Steadfast and willingly able to further his craft, Ty Segall returns with his third album of 2012, Twins. His first and only album of the year as a solo artist, it follows Slaughterhouse’s smashing success and Hair’s brilliant chemistry with sounds that are reliably Segall’s. And thank goodness really, Segall has been one of music’s most consistent musicians in the past five years; fortunately for us, the skillful music comes at a relentless pace. Segall has definitely positioned himself as someone to look at for guiding moments – the music on Twins is more of the fantastically great quality we’ve come to expect.
On songs like “Love Fuzz,” Segall intertwines obvious sentiments (fuzz, longing lyrics) and injects a ferocious bite that never swells. While the drums segment a chugging drive to the song, Segall’s stabbing falsetto climbs around the scope and delectably lost in the blissful fuzz, the psychedelia Segall is living in spins around the listener’s head. This kind of style is something Segall has championed ever since Melted’s undying blend of psych and garage. Here on Twins, Segall can still bewilder with an opening to a song like “The Hill,” before clashing in the sound with noisy guitars. More than anything, the diversity belongs to Segall’s ability in being able to create superb songs that neatly fit around each other.
And while neat isn’t the operative word in Segall’s music – even the closing “There is No Tomorrow” is unabashedly rollicking with a downtrodden sequence and the melting guitar and reverb – the twelve songs on Twins amass into thirty-five minutes of solid rock and roll. On that aforesaid closer, the guitar solo stunningly renders the entire album home and as Segall bemoans the future, the crashing instruments around him paint more than ample images of what the true envisioning entails. When you release over thirty new songs and deliver them onto three separate releases, each one will seem a bit shorter but this neatness allows for each album to leave a longing impression of the musicianship Segall possesses.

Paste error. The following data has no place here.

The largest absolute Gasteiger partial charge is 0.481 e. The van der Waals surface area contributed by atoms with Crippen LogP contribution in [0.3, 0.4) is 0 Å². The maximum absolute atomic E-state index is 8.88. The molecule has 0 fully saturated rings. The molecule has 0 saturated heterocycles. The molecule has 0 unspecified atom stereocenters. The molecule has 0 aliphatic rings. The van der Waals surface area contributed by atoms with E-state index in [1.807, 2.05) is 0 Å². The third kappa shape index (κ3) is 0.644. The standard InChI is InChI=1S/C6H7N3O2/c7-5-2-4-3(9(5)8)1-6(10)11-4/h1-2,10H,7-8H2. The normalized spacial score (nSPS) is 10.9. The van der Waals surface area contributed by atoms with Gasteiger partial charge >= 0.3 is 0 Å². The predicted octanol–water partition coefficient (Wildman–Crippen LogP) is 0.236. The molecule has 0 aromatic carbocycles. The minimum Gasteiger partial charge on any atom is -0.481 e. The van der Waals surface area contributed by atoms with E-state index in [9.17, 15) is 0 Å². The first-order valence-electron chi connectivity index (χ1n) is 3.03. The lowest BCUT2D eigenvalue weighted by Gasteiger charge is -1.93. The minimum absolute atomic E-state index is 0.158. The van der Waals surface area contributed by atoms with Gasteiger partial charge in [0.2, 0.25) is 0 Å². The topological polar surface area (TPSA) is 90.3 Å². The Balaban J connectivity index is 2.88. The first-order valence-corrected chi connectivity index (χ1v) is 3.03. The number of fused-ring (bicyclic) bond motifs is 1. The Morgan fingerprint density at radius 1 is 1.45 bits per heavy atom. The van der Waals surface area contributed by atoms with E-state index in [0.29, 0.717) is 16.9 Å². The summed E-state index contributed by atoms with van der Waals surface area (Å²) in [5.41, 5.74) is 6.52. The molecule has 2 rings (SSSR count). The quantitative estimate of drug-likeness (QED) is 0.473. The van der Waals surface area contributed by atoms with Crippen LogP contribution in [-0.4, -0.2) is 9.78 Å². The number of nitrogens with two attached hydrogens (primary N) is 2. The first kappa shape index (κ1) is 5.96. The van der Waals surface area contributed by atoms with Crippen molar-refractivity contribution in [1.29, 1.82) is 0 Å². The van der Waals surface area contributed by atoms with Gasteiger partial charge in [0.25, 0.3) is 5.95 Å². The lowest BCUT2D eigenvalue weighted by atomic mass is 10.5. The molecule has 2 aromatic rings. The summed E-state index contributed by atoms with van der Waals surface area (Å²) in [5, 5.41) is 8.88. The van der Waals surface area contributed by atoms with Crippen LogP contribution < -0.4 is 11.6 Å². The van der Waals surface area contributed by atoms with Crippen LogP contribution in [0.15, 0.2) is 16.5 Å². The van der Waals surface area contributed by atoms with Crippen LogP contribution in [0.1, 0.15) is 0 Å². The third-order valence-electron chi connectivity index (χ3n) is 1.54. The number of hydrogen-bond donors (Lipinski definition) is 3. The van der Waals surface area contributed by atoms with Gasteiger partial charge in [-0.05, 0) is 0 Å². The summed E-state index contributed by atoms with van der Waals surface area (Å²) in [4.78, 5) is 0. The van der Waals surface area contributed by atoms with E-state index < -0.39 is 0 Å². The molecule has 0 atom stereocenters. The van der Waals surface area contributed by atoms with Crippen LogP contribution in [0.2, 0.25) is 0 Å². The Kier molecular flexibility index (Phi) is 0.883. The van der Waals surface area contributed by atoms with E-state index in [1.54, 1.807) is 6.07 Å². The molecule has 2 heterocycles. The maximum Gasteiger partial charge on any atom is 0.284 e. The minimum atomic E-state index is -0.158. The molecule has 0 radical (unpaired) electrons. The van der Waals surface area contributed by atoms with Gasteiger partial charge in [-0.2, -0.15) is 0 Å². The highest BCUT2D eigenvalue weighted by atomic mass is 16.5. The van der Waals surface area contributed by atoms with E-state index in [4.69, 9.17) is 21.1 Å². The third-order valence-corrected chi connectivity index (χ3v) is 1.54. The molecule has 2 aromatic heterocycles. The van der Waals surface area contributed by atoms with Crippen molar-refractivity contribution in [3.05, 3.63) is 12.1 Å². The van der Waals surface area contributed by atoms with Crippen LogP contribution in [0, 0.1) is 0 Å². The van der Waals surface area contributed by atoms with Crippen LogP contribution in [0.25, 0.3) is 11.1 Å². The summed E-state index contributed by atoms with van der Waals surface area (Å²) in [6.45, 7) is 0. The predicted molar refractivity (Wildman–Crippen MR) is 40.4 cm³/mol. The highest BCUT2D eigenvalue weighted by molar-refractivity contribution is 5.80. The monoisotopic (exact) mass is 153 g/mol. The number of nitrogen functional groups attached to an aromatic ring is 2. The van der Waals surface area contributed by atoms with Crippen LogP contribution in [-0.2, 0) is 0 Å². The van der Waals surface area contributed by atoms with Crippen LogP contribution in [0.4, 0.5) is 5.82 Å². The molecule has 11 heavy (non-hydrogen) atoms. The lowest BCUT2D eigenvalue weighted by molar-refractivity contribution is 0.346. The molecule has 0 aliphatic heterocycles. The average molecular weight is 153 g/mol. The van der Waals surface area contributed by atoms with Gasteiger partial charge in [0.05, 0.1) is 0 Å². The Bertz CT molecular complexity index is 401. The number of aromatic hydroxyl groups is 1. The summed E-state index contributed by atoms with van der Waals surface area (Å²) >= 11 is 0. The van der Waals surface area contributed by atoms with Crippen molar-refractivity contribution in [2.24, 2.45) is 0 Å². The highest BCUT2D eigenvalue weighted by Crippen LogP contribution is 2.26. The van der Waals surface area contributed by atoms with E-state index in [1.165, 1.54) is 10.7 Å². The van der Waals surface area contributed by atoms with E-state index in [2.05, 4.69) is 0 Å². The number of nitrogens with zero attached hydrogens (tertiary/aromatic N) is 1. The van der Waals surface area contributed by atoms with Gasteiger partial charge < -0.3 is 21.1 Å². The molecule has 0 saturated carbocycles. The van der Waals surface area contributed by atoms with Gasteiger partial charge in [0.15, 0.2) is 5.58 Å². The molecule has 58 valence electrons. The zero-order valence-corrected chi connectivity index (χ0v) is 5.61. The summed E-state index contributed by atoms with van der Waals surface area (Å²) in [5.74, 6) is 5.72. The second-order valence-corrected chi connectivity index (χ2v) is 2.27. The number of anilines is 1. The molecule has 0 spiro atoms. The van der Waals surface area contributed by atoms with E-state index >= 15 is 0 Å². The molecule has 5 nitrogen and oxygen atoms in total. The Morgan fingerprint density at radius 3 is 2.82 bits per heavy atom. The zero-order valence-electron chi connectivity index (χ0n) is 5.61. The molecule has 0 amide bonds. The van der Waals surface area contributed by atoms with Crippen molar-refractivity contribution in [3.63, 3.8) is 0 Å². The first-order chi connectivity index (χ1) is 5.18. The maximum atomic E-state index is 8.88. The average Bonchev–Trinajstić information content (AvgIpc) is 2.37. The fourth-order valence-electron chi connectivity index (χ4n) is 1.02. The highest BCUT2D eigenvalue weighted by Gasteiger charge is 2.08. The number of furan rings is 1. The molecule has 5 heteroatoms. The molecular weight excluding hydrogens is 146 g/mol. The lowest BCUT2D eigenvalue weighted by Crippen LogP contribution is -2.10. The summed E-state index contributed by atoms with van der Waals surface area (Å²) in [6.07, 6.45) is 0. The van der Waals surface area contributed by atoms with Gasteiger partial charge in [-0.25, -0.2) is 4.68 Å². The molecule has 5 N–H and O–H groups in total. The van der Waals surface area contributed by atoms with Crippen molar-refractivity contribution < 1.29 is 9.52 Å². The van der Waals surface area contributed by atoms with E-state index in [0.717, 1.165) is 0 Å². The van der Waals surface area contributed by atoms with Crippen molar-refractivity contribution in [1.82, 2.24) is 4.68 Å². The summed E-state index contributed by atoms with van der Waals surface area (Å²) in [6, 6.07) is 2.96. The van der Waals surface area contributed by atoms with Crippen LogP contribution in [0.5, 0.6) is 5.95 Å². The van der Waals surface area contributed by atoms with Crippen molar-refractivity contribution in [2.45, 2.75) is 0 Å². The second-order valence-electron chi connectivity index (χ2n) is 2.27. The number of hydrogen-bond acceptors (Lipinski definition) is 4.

Nonetheless, it’s great to see Segall flashing strides of pure adrenaline-filled rock, like on “You’re the Doctor,” where the cymbals and drums compete with the mesmerizing guitar in creating a fire-shot of energy. And on “Who Are You,” the music is contrasted with a much lighter feel and rhythm; whatever Segall decides to do, the songs are all melodically rich fortunes. There’s an endless amount of desire on Twins and Segall ensures that while all the songs build off the previous’ intensity, “Thank God for the Sinners” opens the album with gloriously monstrous guitars. It’s apparent Segall has simply benefitted from a powerfully vast 2012 and again, how can we be so lucky?
And for what Twins lacks in terms of length, it more than makes up for in excellent songcraft. Segall infuses the songs with timely solos, harkened harmonies that compliment the equally-strident verses, and a meshing of percussion and guitars that always pound away. His recipe for success is untainted and for now, with three releases to enjoy for 2012, Segall is king of the hill.